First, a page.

Over the last few seasons a trend had been developing. NFL teams were no longer content to continue recycling existing names in the world of head coaching. They were still just as eager to unload their own coach, but the replacements were coming from a new cadre of talent.
The trend started well, with John Harbaugh and Mike Tomlin taking stewardship of the Ravens and Steelers. The two teams met in the AFC championship round with Mike Tomlin’s Steelers driving all the way to a Super Bowl victory. In the NFC, Mike Smith coached the resurgent Falcons to an 11-5 playoff berth.
The success began a flood of candidates in the offseason. Tampa Bay replaced John Gruden with relative unknown, Raheem Morris. Denver brought in fiery Bill Belichick disciple Josh McDaniels, while another young offshoot of the ever growing Belichick tree, Scott Pioli, gave Todd Haley the keys to the Kansas City Chiefs.
Among other first-time NFL head coaches stood Jim Schwartz for Detroit, the interim tag lifting from Tom Cable in Oakland, and New York Giants Defensive Coordinator Steve Spagnuolo inheriting the St. Louis Rams (although technically a first-year coach, Indianapolis Coach Jim Caldwell was being groomed to replace Tony Dungy and therefore was maintaining an existing regime).
While both Eric Mangini and Jim Mora Jr. had head coaching experience before, they were still young and considered part of the newer guard when brought on by Cleveland and Seattle, respectively. Rex Ryan was a more established name, but still in his first season as a head coach when the Jets replaced Mangini with him.
By and large the results were unimpressive. Smiith, Harbaugh, and Tomlin’s teams all dropped to 9-7 (a combined seven game dip from 2008), with the Ravens edging out the Steelers via tie-breaker for a sixth-seed and playoff berth.
None of the first-year coaches this season could match their predecessor’s first year success. Rex Ryan came the closest, securing a wild-card berth for his Jets with a 9-7 record (identical to the Jet’s 2008 record) that was aided by Indianapolis’s choice to let Curtis Painter close out their Week 16 game.
Mangini and Mora improved their teams with one game jumps, both going to 5-11. Cable also secured a 5-11 season, identical to the Raiders record in 2008 where he closed out the year as interim coach of Oakland. Also among the "same as 2008" crowd was Josh McDaniels, whose 8-8 record was a mirror image of the Shanahan-led 2008 Broncos (both started the year hot, then collapsed late in the season to miss out on a playoff berth they held for the bulk of the year).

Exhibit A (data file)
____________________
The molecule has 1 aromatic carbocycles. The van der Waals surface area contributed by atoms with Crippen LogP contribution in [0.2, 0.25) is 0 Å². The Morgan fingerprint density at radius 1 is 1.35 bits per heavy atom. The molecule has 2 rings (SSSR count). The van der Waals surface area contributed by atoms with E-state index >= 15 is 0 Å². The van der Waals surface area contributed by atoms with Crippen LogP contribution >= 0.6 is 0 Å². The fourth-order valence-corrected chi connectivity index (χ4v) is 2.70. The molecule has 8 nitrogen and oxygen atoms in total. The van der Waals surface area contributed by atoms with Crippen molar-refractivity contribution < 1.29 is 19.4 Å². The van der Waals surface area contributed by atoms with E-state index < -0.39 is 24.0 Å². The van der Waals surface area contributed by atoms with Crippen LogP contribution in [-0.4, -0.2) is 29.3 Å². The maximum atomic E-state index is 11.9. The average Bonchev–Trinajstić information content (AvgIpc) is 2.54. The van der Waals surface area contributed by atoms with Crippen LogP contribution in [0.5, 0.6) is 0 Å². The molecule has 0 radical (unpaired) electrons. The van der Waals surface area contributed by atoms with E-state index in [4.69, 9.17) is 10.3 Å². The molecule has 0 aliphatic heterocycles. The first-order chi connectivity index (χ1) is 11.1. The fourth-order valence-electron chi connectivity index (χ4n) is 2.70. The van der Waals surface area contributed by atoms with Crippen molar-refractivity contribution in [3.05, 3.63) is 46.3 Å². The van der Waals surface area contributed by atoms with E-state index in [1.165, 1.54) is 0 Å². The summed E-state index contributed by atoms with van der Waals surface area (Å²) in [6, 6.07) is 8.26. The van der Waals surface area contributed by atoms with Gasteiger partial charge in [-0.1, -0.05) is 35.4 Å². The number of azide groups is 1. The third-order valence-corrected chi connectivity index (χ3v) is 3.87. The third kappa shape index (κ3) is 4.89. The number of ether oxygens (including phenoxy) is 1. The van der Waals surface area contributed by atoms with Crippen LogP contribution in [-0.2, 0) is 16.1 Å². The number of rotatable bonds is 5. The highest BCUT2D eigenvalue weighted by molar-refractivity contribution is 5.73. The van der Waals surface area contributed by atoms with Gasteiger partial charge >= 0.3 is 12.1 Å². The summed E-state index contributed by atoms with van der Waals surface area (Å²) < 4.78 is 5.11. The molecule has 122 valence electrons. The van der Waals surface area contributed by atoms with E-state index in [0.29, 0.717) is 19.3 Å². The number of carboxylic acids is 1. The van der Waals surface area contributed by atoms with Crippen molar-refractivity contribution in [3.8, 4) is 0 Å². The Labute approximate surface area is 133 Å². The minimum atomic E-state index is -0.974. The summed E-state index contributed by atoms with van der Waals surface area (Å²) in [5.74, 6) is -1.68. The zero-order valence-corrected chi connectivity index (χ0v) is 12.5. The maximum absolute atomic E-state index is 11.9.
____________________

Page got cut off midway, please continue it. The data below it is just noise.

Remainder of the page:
Haley and Schwartz came out the biggest winners on the year improving by two games apiece. That success was far from overwhelming, however. The Schwartz-led Lions improved to 2-14 on the year, playing far more competitively than their 0-16 forbearers. That said, they hold the second overall draft pick this offseason for a reason.
Kansas City moved up from 2-14 to 4-12 this year with an encouraging second half that saw them take three of their four wins. They were also a team with slightly higher expectations though, after trading for quarterback Matt Cassel and undergoing a large roster turn.
Despite Spagnuolo’s Rams going 1-15, Tampa Bay head Coach Raheem Morris was the big loser in the first year-head coach battle. The Buccaneers only managed a third of the team’s 2008 win total, dropping from 9-7 down to 3-13 behind the removal of nearly all established veterans.
NFL executives seemed to take note this offseason. The first newly signed head coach was former Super Bowl-winner Mike Shanahan, replacing Jim Zorn in Washington. Seattle followed by dislodging USC mainstay Pete Carroll. Carroll had coached in the NFL to a 33-31 record prior to leading USC to a steady diet of Pac-10 championships.
Around the league other teams elected to forgo hot young names in favor of continuity. Jack Del Rio was retained by Jacksonville after a near firing. Tampa Bay elected to keep Coach Morris after the six-game back-step.
John Fox and Lovie Smith were also talked of for the unemployment line after both Carolina and Chicago turned playoff aspirations into mediocrity. Gary Kubiak missed the playoffs, and was likely one loss away from missing the Texans 2010 season. One of the more interesting retainments was that of Eric Mangini with Cleveland.
The coach drew criticism from players, media, and fans after the Browns spent the first two-thirds of the year appearing to be the NFL’s worst team. The team brought on former Packer and Seahawk Mike Holmgren to be president of operations, effectively giving him the call. Holmgren elected to keep Mangini likely due to a season-ending surge of four consecutive wins.
There will still be job openings this offseason. Buffalo unloaded its entire coaching staff, including interim Head Coach Perry Fewell. Oakland is expected to part ways with Tom Cable after a promising 3-2 stretch ended with back to back losses.
Will those teams with vacancies pursue new young names or go for veteran unemployed coaches? That remains to be seen. Big names John Gruden and Bill Cowher are likely out of the head-coaching hunt, so they may be compelled to look younger by sheer availability.
Either way, the number of first-year head coaches in 2010 looks to be its lowest in a long time, and a radical dip from 2009’s young coach boom. With the economy making it difficult to fire a coach outright, and young names meeting with little success over the past regular season, it seems to be a trend that will be much more tempered across the future.
For a closer look at the Seahwks hiring of Head Coach Pete Carroll see: